Mission & History

At Talcott Mountain Science Center & Academy, our mission is clear and powerful:

Inspiring today’s children to invent tomorrow.

We are passionate about cultivating curiosity, creativity, and critical thinking in young minds, empowering them to become the innovators and problem solvers of the future.

Talcott Mountain Science Center & Academy has been a beacon of excellence in STEM education for nearly 60 years. Its rich history dates back to its inception in 1967. Built on a former Nike missile tracking site with breathtaking views of the city of Hartford, the Farmington Valley and beyond, Talcott swiftly became a well-known educational institution highly regarded for its visionary approach to science education.

The campus itself holds a unique history, as it was acquired for a mere token fee of $1 through a transfer from the Department of Defense to the Department of Education. This transfer was accompanied by a significant commitment, ensuring that the site would not be converted into a commercial, for-profit entity but instead would be dedicated to scientific education and exploration.

The center’s founders, Donald P. La Salle and George Atamian, envisioned a place that would revolutionize science education by focusing on hands-on learning, engaging students, and fostering inquiry, exploration, and discovery. This pioneering approach, now recognized as ‘STEM’ education, was groundbreaking in its time.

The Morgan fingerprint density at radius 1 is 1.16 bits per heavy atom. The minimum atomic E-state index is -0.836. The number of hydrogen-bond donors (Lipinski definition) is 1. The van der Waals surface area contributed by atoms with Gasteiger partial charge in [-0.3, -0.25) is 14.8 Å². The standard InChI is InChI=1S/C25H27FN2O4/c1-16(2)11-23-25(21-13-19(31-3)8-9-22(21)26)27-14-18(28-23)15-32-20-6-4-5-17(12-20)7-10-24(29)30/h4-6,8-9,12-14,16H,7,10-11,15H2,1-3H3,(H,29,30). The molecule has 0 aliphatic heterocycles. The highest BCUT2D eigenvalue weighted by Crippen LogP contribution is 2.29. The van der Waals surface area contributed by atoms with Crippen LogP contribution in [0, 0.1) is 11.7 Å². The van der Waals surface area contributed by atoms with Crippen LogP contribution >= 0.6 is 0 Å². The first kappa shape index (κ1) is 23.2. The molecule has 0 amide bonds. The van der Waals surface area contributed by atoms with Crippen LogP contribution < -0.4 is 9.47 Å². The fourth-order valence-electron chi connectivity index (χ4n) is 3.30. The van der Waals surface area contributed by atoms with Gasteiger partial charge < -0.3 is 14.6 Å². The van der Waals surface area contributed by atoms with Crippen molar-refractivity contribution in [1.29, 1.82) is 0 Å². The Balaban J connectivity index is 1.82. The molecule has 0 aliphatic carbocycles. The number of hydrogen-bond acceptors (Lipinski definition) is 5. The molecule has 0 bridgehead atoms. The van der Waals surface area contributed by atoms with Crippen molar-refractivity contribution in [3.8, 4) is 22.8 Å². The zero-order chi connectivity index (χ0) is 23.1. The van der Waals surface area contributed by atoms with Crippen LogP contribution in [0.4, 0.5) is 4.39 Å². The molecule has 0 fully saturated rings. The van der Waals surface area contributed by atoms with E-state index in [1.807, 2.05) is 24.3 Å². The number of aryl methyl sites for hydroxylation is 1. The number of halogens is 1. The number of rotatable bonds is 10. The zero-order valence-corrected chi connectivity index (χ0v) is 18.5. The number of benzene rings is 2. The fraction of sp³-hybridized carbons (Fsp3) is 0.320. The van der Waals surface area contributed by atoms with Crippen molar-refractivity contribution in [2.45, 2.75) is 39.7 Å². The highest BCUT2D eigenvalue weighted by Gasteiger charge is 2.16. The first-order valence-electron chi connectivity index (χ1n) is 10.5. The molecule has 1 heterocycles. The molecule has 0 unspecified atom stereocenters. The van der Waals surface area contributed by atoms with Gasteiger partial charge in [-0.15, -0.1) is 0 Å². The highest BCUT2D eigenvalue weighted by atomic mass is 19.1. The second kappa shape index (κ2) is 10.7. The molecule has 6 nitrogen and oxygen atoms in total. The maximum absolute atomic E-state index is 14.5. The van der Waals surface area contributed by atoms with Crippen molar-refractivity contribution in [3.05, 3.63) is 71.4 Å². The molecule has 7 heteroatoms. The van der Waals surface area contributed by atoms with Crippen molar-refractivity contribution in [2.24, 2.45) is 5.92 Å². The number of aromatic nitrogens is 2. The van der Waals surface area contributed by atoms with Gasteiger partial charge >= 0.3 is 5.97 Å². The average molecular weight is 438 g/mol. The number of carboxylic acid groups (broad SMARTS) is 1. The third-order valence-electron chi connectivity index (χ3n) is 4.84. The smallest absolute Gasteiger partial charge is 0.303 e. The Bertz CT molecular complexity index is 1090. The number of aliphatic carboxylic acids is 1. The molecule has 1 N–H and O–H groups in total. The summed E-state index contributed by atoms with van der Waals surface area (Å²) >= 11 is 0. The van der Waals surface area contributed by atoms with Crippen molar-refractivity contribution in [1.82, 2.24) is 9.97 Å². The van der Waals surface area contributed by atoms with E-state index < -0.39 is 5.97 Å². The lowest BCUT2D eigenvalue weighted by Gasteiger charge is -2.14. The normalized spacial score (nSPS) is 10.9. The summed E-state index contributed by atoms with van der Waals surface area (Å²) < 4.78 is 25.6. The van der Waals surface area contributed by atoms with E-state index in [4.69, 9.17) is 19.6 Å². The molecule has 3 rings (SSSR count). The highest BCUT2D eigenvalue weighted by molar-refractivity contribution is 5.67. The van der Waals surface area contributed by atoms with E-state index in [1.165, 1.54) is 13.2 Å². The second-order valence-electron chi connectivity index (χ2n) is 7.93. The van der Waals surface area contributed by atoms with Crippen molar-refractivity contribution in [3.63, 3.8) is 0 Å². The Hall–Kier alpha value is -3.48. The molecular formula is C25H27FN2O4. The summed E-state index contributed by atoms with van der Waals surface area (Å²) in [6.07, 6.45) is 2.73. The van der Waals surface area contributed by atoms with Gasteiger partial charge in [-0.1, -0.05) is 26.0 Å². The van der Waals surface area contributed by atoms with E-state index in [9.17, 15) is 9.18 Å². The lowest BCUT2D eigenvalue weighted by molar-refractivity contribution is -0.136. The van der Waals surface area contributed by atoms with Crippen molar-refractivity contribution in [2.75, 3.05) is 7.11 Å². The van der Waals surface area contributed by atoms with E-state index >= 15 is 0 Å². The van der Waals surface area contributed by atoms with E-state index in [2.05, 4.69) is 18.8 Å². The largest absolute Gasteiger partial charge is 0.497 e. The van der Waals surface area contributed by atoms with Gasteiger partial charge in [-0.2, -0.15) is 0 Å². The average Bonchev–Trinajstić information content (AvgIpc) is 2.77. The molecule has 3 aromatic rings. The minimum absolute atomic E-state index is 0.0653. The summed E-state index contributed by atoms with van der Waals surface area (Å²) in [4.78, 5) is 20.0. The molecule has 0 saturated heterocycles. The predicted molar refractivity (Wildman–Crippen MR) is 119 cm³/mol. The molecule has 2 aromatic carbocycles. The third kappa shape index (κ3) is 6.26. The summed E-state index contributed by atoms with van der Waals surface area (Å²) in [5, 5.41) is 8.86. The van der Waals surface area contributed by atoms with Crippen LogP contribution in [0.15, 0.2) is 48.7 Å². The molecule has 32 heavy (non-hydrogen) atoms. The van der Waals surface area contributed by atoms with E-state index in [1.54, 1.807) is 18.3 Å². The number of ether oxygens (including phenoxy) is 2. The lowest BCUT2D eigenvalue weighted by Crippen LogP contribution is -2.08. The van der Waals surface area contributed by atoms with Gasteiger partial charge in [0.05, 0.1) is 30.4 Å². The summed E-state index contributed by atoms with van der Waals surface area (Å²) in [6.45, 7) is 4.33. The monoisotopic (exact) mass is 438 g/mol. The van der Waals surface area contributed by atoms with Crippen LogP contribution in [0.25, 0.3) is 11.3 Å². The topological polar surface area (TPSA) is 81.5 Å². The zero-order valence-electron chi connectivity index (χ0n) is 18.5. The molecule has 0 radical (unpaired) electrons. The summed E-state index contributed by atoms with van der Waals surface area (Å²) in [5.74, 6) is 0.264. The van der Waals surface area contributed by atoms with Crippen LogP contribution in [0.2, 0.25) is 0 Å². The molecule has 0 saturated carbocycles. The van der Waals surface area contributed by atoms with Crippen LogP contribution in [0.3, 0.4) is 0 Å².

With the support of twelve charter districts in the greater Hartford area, Talcott embarked on its mission to provide educational opportunities for students through field trips to the Center and select field sites. Moreover, Talcott science instructors actively engaged with local classrooms, enriching the curriculum with hands-on activities and laboratory experiences.

In 1983, the Talcott Mountain Science Center & Academy took a significant step forward by opening a full-time Academy for gifted students. This institution provided a unique learning environment for talented and motivated young minds, fostering their intellectual development and passion for science.

Throughout its history, Talcott Mountain has been a beacon for knowledge and inspiration, attracting an array of esteemed experts and luminaries in the world of science. It has hosted Nobel Laureates, MacArthur Fellows, and numerous award-winning industry professionals, including 13 astronauts and iconic figures like primatologist Jane Goodall, inventor Paul MacCready, forensic pathologist Henry Lee, oceanographer Sylvia Earle, marine biologist Eugenie Clark, Nobel physicist Sheldon Glashow, genomics researcher Edison Liu, and the first American woman to walk in space, Kathryn Sullivan. These individuals have contributed to the Science Center’s legacy of promoting science education and exploration.